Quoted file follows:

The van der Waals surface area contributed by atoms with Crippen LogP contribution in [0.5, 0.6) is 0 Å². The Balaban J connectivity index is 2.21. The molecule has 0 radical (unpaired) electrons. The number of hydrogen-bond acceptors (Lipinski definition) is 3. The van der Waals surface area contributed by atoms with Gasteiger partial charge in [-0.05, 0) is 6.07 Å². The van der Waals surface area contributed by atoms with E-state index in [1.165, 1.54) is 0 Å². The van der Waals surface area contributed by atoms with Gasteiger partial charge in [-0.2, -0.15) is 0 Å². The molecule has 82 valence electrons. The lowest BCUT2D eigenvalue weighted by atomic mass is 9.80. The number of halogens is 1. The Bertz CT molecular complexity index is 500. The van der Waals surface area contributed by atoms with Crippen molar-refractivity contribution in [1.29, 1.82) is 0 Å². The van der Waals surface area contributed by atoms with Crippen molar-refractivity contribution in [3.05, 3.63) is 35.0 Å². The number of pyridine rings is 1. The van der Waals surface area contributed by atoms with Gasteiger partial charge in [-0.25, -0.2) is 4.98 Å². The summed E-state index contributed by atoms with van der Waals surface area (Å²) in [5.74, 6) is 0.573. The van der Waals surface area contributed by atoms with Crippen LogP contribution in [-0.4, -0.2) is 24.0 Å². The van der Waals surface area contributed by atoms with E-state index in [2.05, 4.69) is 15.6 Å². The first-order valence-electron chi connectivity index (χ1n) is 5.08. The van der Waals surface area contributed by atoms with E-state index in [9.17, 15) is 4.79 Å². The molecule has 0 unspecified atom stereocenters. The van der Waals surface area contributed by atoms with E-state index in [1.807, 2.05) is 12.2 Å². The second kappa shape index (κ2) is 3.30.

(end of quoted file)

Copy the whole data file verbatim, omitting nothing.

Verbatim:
The van der Waals surface area contributed by atoms with Crippen LogP contribution in [0.5, 0.6) is 0 Å². The Balaban J connectivity index is 2.21. The molecule has 0 radical (unpaired) electrons. The number of hydrogen-bond acceptors (Lipinski definition) is 3. The van der Waals surface area contributed by atoms with Gasteiger partial charge in [-0.05, 0) is 6.07 Å². The van der Waals surface area contributed by atoms with E-state index in [1.165, 1.54) is 0 Å². The van der Waals surface area contributed by atoms with Gasteiger partial charge in [-0.2, -0.15) is 0 Å². The molecule has 82 valence electrons. The lowest BCUT2D eigenvalue weighted by atomic mass is 9.80. The number of halogens is 1. The Bertz CT molecular complexity index is 500. The van der Waals surface area contributed by atoms with Crippen molar-refractivity contribution in [1.29, 1.82) is 0 Å². The van der Waals surface area contributed by atoms with Crippen molar-refractivity contribution in [3.05, 3.63) is 35.0 Å². The number of pyridine rings is 1. The van der Waals surface area contributed by atoms with Gasteiger partial charge in [-0.25, -0.2) is 4.98 Å². The summed E-state index contributed by atoms with van der Waals surface area (Å²) in [5.74, 6) is 0.573. The van der Waals surface area contributed by atoms with Crippen LogP contribution in [-0.4, -0.2) is 24.0 Å². The van der Waals surface area contributed by atoms with E-state index in [2.05, 4.69) is 15.6 Å². The first-order valence-electron chi connectivity index (χ1n) is 5.08. The van der Waals surface area contributed by atoms with E-state index in [9.17, 15) is 4.79 Å². The molecule has 0 unspecified atom stereocenters. The van der Waals surface area contributed by atoms with E-state index in [1.807, 2.05) is 12.2 Å². The second kappa shape index (κ2) is 3.30.